International involvement and authoritarian consolidation : the case of the Palestinian Authority




El Kurd, Dana Saed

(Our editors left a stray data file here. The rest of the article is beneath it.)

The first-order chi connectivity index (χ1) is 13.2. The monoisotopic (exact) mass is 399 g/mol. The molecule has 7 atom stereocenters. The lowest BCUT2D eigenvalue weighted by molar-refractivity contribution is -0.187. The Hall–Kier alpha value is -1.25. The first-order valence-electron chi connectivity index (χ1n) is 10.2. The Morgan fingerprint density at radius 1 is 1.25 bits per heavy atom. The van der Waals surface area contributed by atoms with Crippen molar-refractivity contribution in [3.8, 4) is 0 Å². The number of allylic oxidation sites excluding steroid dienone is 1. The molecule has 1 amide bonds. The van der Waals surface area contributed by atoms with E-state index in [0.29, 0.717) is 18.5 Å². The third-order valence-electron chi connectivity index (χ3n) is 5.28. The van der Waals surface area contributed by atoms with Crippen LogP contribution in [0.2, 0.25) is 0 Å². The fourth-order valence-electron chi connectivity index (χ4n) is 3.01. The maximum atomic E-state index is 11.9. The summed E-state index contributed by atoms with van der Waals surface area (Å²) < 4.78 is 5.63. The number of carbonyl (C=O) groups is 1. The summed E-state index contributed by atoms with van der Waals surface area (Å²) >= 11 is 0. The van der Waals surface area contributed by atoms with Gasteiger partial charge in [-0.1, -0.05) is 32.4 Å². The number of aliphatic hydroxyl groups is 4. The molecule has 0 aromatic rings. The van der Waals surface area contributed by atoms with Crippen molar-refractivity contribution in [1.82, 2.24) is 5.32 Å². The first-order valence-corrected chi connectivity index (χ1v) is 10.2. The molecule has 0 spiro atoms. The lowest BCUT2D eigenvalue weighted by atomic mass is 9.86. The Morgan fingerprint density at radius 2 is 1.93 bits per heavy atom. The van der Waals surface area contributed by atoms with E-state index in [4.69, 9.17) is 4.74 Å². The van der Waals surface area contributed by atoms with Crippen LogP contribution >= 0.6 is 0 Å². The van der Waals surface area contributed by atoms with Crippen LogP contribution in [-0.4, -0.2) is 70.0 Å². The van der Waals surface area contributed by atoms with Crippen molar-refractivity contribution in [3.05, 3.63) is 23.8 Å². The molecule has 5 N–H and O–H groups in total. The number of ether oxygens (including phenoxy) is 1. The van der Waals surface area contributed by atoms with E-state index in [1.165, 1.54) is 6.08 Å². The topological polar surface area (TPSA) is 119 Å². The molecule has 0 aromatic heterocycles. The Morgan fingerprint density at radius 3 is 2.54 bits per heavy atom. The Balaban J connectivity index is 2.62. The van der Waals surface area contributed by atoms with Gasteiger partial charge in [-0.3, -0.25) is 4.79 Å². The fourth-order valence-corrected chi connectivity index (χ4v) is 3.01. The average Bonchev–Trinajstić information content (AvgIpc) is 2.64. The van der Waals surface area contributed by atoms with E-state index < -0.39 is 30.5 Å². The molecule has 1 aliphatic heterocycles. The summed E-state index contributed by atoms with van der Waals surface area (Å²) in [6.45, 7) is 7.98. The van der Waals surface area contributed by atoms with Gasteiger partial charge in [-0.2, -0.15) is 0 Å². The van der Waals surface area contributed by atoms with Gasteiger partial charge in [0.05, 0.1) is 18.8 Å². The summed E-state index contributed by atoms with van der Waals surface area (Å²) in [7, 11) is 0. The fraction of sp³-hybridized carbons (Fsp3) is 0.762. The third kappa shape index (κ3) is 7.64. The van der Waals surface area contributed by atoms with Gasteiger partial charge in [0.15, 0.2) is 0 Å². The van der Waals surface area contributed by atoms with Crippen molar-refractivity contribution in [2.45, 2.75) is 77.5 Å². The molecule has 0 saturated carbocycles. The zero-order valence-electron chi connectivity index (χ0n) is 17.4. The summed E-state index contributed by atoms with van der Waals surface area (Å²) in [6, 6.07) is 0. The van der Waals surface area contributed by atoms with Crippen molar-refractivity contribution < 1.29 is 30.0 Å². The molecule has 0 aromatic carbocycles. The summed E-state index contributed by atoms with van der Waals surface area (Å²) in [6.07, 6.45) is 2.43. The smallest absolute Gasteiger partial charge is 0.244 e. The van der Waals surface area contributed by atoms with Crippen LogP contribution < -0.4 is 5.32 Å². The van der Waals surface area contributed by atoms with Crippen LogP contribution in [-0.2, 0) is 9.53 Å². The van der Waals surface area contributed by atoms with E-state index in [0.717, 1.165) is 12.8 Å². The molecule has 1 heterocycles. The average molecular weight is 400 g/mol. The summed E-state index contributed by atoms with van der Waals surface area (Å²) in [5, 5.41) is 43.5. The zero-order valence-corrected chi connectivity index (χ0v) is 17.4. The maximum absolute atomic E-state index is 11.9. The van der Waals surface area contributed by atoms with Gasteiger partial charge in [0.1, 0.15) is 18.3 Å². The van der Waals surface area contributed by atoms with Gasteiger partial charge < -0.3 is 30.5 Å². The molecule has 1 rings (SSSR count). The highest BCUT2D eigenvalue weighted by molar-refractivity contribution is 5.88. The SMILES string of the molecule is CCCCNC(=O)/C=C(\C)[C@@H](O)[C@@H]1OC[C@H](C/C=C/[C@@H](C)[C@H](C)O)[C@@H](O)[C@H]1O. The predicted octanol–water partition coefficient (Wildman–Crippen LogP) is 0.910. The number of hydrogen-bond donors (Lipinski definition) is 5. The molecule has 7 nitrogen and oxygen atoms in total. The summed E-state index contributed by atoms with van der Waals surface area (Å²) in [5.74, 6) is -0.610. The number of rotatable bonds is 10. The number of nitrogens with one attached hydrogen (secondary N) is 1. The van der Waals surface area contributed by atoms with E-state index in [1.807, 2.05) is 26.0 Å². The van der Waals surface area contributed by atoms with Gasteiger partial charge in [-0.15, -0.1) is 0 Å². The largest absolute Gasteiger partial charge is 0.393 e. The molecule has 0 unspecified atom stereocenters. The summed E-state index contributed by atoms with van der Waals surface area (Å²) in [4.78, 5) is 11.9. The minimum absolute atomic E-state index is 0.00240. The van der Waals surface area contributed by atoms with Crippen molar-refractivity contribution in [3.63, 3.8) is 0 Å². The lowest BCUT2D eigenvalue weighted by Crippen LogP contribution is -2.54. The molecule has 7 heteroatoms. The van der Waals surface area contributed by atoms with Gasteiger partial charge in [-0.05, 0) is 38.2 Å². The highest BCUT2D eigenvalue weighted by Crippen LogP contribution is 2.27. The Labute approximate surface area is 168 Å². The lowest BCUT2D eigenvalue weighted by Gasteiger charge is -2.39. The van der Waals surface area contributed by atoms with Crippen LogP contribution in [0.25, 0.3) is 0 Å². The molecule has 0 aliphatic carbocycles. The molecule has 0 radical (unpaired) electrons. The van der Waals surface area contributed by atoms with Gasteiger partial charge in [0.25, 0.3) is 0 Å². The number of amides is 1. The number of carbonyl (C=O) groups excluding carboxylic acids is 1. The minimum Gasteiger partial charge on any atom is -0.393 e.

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What is the effect of international involvement on the consolidation of authoritarianism? Does such involvement have an effect on state-society relations? Moreover, what is the effect of this involvement on societal dynamics, in the long-term? I argue that such involvement not only affects behavior or preferences on the margins, but also restructures regime dynamics and societal interactions in a way that has yet to be examined fully in the political science literature. There is evidence to suggest that such involvement leads to polarization within society, but it is also important to understand the effect of that polarization on political behavior in the long-term. I argue that international involvement has three specific effects: 1) creating a principle-agent problem between the regime and society, thus disrupting state-society relations, 2) increasing polarization within society, and 3) inhibiting political engagement. I test the abovementioned argument through a number of observable implications. To test whether international involvement indeed creates a principle-agent problem, I look at opinions on political development both at the elite and public levels. Specifically, I ask individuals their preferences for democracy given certain conditions. I do so in two steps: First, I conduct elite-level interviews to address the opinions of PA officials on the issue of democratic development. Then, I pair this elite-level data with a survey experiment at the public level, attached to a nationally-representative survey. I provide empirical evidence of how international involvement may affect domestic preferences conditionally, depending on the relationship of individuals to the regime. I also provide evidence of a divergence in preferences across the state-society line as a result of international involvement. Secondly, I test whether such fragmentation has an effect on polarization. Changes in cooperation and political engagement are a particular implication we should find if polarization indeed has an effect. I utilize experimental methods to conduct laboratory experiments on the willingness of Palestinians to cooperate with those across the political spectrum. I argue that authoritarianism generates rising polarization, which in turn inhibits cohesion and collective action. I present a two-stage theory arguing that 1) particular forms of authoritarianism generate polarization, and 2) polarization subsequently affects social cohesion, and capacity for collective action. Results confirm the theory that authoritarianism, in particular forms, exacerbates polarization within society. This polarization in turn affects the ability and willingness of different segments to coordinate on a common task. In particular, exclusionary strategies such as repression generate greater levels of polarization than inclusionary strategies. The qualitative evidence shows that Islamists in the West Bank are much more insular and less willing to cooperate with others. Finally, to assess whether political engagement (in the form of mobilization) has changed over time also, I use both qualitative and quantitative data. First, I qualitatively assess the historical record of Palestinian mobilization and political engagement, using qualitative data. I focus on changes in coordination between political organizations over time. I pair this qualitative assessment with data from an original dataset which covers various types of mobilization within the Palestinian territories. This dataset contains day-by-day mobilization data, and can be used to assess changes in patterns of political engagement over time using statistical analysis. I find that mobilization has declined systematically in places where the Palestinian Authority has more direct control. Counter-intuitively, political mobilization today is actually more prevalent in areas under direct Israeli occupation. Findings suggest the PA has a direct role in this dynamic. Overall, authoritarian strategies have inhibited social cohesion generally, and led to a decreased capacity for mobilization



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